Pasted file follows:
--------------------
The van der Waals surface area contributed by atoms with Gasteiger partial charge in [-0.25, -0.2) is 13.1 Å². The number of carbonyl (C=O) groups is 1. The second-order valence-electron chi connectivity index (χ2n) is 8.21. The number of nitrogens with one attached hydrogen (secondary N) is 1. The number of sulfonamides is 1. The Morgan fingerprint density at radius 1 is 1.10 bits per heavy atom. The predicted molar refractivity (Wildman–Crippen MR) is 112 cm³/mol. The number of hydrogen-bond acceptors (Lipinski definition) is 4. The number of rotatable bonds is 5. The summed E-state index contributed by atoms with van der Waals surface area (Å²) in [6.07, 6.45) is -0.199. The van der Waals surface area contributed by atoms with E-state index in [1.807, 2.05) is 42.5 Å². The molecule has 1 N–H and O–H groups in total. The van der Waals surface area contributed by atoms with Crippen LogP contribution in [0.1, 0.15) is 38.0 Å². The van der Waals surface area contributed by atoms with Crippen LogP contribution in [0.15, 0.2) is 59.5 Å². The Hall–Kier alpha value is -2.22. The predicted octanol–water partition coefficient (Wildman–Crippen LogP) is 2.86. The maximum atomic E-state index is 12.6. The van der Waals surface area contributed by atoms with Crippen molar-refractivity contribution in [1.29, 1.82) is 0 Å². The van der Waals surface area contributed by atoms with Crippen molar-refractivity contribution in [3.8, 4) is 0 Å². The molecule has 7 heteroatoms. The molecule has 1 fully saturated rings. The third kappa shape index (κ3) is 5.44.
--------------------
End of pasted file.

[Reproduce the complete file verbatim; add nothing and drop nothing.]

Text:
The van der Waals surface area contributed by atoms with Gasteiger partial charge in [-0.25, -0.2) is 13.1 Å². The number of carbonyl (C=O) groups is 1. The second-order valence-electron chi connectivity index (χ2n) is 8.21. The number of nitrogens with one attached hydrogen (secondary N) is 1. The number of sulfonamides is 1. The Morgan fingerprint density at radius 1 is 1.10 bits per heavy atom. The predicted molar refractivity (Wildman–Crippen MR) is 112 cm³/mol. The number of hydrogen-bond acceptors (Lipinski definition) is 4. The number of rotatable bonds is 5. The summed E-state index contributed by atoms with van der Waals surface area (Å²) in [6.07, 6.45) is -0.199. The van der Waals surface area contributed by atoms with E-state index in [1.807, 2.05) is 42.5 Å². The molecule has 1 N–H and O–H groups in total. The van der Waals surface area contributed by atoms with Crippen LogP contribution in [0.1, 0.15) is 38.0 Å². The van der Waals surface area contributed by atoms with Crippen LogP contribution in [0.15, 0.2) is 59.5 Å². The Hall–Kier alpha value is -2.22. The predicted octanol–water partition coefficient (Wildman–Crippen LogP) is 2.86. The maximum atomic E-state index is 12.6. The van der Waals surface area contributed by atoms with Crippen molar-refractivity contribution in [1.29, 1.82) is 0 Å². The van der Waals surface area contributed by atoms with Crippen molar-refractivity contribution in [3.8, 4) is 0 Å². The molecule has 7 heteroatoms. The molecule has 1 fully saturated rings. The third kappa shape index (κ3) is 5.44.